“Space travel is life-enhancing, and anything that’s life-enhancing is worth doing,” wrote the world’s famous science fiction author Ray Bradbury. Hoping that going to space will soon just be another option people will pick for their vacation, designers cooperate with space companies to develop spaceships and space hotels that will make the dream of space tourism come true.
American space tourism startup Space Perspective commissioned transport design studio PriestmanGoode to bring to life their ambitious plans for a commercial spacecraft to take passengers on a journey to the edge of space. The design team has developed a concept for a high-performance balloon and pressurised capsule that would take space tourists on a “cruise” around the stratosphere. Named Spaceship Neptune, the two-part spaceship is comprised of a four-metre-tall and five-metre-wide pressurised pod shaped like a spinning top, which is attached to a giant high-altitude balloon.
Flown by a pilot, the spacecraft will take up to eight passengers on the six-hour journey. It will carry people and research payloads on a two-hour gentle ascent above 99% of the Earth’s atmosphere to 100,000 feet, where it will cruise for up to two hours, before returning to Earth. The design team ensured to minimise weight and created a highly functional environment for the pilot.
The capsule doesn’t use rocket propulsion nor engender G-force acceleration — it’s a hydrogen-filled balloon which also addresses the demand for sustainable travel, resulting in a zero-emission spaceflight. It also requires minimal preparation with no physical demands for the guests. They will have an opportunity to move around during the journey enjoying 360 degree unobstructed views of the space.
The Florida-based space tourism company completed its first-ever test flight last year. The ascent proved to be safe and gentle, as the capsule was propelled by a state-of-the-art space balloon. Space Perspective has started selling seats for luxurious balloon rides to the stratosphere in 2024.
When privately-owned space exploration company, Axiom Space, announced the launch of its space tourism programme, offering private individuals 10-day expeditions to their “world’s first” commercial space station, they invited French visionary creator Philippe Starck to create the interiors of the crew quarters, dining area and galley habitation module.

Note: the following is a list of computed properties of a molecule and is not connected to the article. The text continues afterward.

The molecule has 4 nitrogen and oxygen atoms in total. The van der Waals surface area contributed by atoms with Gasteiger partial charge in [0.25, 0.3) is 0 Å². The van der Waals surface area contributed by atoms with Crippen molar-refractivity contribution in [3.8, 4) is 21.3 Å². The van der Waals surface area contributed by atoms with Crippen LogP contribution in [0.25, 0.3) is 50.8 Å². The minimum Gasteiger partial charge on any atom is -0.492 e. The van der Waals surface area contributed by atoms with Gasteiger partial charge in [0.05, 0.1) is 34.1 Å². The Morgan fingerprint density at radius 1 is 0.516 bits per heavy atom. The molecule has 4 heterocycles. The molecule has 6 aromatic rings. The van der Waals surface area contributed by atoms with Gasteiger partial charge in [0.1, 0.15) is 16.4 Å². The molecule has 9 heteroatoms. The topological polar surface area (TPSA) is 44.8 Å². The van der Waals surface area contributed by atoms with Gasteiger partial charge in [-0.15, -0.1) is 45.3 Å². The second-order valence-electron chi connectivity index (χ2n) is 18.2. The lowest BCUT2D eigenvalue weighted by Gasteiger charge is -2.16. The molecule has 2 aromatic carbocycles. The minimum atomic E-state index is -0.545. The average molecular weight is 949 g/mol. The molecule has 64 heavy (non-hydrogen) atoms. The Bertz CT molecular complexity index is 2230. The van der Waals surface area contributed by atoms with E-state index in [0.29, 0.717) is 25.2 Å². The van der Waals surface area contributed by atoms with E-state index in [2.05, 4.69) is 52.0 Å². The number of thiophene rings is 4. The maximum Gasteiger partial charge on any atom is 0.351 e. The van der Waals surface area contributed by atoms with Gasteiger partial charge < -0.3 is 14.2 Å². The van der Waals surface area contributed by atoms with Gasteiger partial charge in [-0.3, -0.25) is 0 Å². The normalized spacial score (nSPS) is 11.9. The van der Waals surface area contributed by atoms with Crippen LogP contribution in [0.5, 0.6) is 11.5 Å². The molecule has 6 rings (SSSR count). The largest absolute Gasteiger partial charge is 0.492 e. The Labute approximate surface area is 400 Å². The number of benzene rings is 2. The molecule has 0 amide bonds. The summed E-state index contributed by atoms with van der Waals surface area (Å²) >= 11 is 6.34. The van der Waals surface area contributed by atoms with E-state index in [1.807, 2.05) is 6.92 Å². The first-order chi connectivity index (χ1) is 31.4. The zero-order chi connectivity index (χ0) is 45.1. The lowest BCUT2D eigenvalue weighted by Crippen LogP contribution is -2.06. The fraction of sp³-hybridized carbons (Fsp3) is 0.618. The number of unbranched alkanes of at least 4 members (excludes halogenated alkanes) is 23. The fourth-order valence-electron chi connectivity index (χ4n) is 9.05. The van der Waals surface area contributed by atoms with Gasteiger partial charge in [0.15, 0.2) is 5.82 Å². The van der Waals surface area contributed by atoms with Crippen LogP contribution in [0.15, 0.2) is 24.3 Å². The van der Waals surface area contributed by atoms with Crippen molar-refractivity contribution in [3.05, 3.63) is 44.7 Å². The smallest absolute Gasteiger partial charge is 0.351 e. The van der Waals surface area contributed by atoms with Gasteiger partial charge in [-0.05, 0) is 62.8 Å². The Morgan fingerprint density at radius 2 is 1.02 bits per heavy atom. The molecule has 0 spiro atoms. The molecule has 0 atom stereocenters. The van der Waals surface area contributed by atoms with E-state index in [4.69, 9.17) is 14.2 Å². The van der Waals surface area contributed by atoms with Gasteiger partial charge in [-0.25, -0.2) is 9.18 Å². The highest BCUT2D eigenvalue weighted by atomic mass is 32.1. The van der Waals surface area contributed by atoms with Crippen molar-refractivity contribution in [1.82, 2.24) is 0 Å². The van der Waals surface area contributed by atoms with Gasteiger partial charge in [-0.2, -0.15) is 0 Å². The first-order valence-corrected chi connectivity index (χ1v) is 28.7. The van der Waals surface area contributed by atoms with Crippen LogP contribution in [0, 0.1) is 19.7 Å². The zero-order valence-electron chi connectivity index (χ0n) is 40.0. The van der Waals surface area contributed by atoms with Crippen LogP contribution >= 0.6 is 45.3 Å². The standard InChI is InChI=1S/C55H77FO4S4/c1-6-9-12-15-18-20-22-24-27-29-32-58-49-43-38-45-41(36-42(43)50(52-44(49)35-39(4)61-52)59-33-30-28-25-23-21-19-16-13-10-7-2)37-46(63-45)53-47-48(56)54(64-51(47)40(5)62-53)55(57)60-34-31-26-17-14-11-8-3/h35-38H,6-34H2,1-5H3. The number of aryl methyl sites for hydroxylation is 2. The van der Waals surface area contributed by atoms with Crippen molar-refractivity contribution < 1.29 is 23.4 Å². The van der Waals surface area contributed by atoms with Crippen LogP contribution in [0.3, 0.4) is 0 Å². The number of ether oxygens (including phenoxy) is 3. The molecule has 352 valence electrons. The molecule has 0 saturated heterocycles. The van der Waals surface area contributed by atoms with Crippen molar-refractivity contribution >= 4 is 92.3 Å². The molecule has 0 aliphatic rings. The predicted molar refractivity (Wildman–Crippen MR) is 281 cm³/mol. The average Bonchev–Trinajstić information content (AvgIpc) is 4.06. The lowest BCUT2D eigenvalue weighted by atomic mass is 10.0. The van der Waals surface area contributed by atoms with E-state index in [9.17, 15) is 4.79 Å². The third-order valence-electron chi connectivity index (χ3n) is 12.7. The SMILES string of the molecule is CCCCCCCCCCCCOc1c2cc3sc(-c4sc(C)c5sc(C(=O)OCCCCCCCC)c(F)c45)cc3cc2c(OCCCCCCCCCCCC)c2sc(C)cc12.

The construction of the station, which will be connected to the International Space Station (ISS) and eventually replace it when the former is retired in 2024, is currently underway.
Starck wanted his interior design to evoke the feeling of being weightless in the womb, which is similar to astronauts floating in zero gravity. Aiming to enhance life in orbit, and to provide an added level of luxury to the forthcoming space station, the design comprises a comfortable egg that is inviting with soft walls and a design perfectly in harmony with the movements of the human body in zero gravity.
The suede-textured walls of each private cabin will include large, rectangular gold-capped windows with rounded corners that would frame views of the earth below and will be dotted with hundreds of nano LED lights that change colour depending on the time. Even minor details such as the handles that inhabitants would use to pull themselves through the capsules will have luxurious gold-coloured textile covers.
The Gateway Foundation has announced that it intends to open the first hotel in space, named Voyager Station. The construction of the 50,000-square-metre facility will be operated by construction company Orbital Assembly Corporation and will start in 2026 and will be ready to accept up to 400 space travelers as early as 2027.
The rotating hotel will have a ring-shaped form and will give its guests gravity equivalent to one-sixth of the Earth’s, that will provide visitors with a similar experience to visiting a high-end hotel.
The central un-pressurised ring structure will contain the docking hub, while the 200-metre-diametre outer ring truss will be assembled and connected to it by a network of spokes. This ring will support the 24 habitation modules, which will be used for hotel accommodation, restaurants, bars, gyms, crew accommodation and scientific research pods.
The hotel will offer a range of holiday accommodation options with 500-square-metre “luxury villas” that will have sleeping space for 16 along with three bathrooms and cooking facilities. These will be available to be rented for a week, month or permanently. Other accommodation options will include numerous 30-square-metre hotel suites that will have beds for two people and a private bathroom. Seeking to make the destination a more inviting place than it is often shown in science fiction movies, the design team will design Voyager Station to feel like a luxury hotel with natural materials and colour palette.
Among tourist attractions, there will be a triple-tier bar where drinks will defy the laws of physics, as well as an activity and gym module with seven-metre-high ceilings, which would be used for low-gravity games during the daytime and as a concert venue at night.